"We just got a glimpse of the future of Roanoke, and it's exciting," said Mary Miller, president of Blacksburg-based Interactive Design and Development Inc.

Friedlander ended his talk pleading for community support.

"We need community involvement," he said. "We can't do this in isolation."

An immediate response came in the form of a line as attendees with business cards in hand waited to speak to him.

Miller, who is also president of the NCTC board, said the institute allows the region to import an intelligence base that can help to stimulate more work force opportunities.

From research to business

Friedlander describes his vision for turning research into business opportunities in two waves.

First, he said he wants to concentrate during the next five years on attracting researchers and scientists to the institute.

"So in the first two to three years, it is rather unlikely that you will see things mature to a running business," Friedlander said. "I'm not saying it couldn't happen; it just doesn't happen that often."

But he noted that the researchers being recruited already are developing technology and working on projects that could be ready to move into a commercialization phase. And he said he expects to see a few spinoff companies within five years.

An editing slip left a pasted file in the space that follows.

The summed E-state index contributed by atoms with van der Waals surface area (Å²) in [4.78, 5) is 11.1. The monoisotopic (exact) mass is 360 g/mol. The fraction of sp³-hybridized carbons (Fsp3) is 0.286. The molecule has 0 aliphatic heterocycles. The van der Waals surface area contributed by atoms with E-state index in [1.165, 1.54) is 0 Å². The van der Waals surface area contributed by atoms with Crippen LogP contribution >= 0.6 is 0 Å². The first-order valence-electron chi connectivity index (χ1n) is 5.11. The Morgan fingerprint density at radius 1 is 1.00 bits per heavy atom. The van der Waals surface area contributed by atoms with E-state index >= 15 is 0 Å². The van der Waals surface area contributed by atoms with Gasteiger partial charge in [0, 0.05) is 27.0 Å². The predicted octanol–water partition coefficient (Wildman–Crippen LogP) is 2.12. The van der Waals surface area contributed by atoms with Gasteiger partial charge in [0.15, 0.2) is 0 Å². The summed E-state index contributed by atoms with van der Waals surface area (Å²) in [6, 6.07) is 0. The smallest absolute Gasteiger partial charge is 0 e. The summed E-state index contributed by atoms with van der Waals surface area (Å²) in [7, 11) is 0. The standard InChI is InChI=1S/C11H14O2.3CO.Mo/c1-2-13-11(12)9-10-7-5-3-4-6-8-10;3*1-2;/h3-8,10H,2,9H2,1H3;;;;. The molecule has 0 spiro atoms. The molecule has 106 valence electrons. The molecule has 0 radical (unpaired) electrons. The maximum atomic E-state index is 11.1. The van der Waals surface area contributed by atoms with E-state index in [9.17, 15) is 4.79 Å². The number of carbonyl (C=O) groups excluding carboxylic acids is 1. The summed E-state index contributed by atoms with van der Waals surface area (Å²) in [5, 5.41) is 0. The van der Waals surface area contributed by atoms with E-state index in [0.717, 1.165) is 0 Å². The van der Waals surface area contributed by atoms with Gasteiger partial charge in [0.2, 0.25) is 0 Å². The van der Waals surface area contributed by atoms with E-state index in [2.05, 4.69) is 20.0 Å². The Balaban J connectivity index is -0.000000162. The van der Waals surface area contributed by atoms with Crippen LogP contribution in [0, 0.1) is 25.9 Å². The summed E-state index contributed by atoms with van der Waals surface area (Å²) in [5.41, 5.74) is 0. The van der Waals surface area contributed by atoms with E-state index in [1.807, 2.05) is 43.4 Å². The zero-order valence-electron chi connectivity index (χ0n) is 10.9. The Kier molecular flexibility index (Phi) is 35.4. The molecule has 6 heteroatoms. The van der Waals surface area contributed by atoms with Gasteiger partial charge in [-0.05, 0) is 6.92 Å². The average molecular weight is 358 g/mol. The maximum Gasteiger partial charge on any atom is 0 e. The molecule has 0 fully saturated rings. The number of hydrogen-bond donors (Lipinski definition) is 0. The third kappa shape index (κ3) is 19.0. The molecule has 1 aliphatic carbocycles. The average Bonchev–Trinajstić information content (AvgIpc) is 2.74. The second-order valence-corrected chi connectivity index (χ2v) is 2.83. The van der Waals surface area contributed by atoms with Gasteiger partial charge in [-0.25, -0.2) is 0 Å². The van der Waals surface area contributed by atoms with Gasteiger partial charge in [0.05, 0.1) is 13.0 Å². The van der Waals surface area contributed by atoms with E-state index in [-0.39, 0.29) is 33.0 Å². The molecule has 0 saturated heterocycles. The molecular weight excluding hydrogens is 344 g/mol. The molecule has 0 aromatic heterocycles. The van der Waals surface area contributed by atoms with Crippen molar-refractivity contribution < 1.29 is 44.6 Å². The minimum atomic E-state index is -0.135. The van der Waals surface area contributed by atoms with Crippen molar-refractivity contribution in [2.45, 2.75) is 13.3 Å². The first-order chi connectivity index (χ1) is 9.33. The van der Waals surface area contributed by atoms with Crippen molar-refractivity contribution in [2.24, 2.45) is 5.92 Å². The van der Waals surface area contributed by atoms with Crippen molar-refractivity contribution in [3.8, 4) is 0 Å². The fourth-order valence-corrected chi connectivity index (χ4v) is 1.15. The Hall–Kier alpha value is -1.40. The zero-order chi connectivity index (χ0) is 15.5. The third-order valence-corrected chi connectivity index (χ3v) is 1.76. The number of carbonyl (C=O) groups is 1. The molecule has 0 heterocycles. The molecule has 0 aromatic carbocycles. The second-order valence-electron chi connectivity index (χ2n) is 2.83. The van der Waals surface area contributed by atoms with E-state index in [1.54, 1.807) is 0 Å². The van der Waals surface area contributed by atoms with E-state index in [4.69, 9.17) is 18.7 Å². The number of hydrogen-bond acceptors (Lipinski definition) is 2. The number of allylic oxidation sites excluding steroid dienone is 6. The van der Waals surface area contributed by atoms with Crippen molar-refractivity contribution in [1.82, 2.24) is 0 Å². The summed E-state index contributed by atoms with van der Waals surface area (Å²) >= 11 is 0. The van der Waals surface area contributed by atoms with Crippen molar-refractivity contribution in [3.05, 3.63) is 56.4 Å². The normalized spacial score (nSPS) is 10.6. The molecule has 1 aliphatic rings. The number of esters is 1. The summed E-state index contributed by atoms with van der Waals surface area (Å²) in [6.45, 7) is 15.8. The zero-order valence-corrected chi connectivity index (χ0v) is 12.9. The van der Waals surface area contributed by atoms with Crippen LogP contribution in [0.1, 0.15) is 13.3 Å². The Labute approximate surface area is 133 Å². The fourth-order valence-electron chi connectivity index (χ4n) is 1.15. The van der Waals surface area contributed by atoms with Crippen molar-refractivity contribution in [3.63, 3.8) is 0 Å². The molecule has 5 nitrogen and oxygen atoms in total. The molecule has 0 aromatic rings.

He has already started to build relationships with people who can help take research and transform it into a business.

One area he has already homed in on is the connections to the region's technology businesses. Donovan said a week hasn't gone by when he hasn't spoken to Friedlander. Friedlander said he has already turned to the technology community in his recruitment efforts to populate the institute with scientists to show them that there are valuable relationships that can be built.

Once spinoffs are identified, the second wave is to establish businesses in Blacksburg and Roanoke.

In Blacksburg, Friedlander said he would ideally make use of the existing Virginia Tech Corporate Research Center. But Friedlander also has a vision for developing a similar business research park in Roanoke.

"I think it is going to make sense that we are going to have to look for some sort of site in Roanoke," he said. "I don't know what form it will take yet."

He listed off possibilities of partnerships with the city or building a satellite to the Corporate Research Center.

Learning from others

It took two decades to build the Corporate Research Center into a campus with 27 buildings and 140 tenants. Currently there are about 2,200 employees working at the Blacksburg site.

The goal now is to double the size, adding 28 new buildings. A request for proposals is currently out as the center looks for a contractor to lead the expansion efforts, said Joe Meredith, president of the center.

"The expectation is it is not going to take two decades to double it," he said. "The goal is to grow the park as large and as rapidly and as diverse as possible."

The Corporate Research Center intentionally seeks out businesses in a variety of fields, but about a third of the park is populated with biotechnology companies.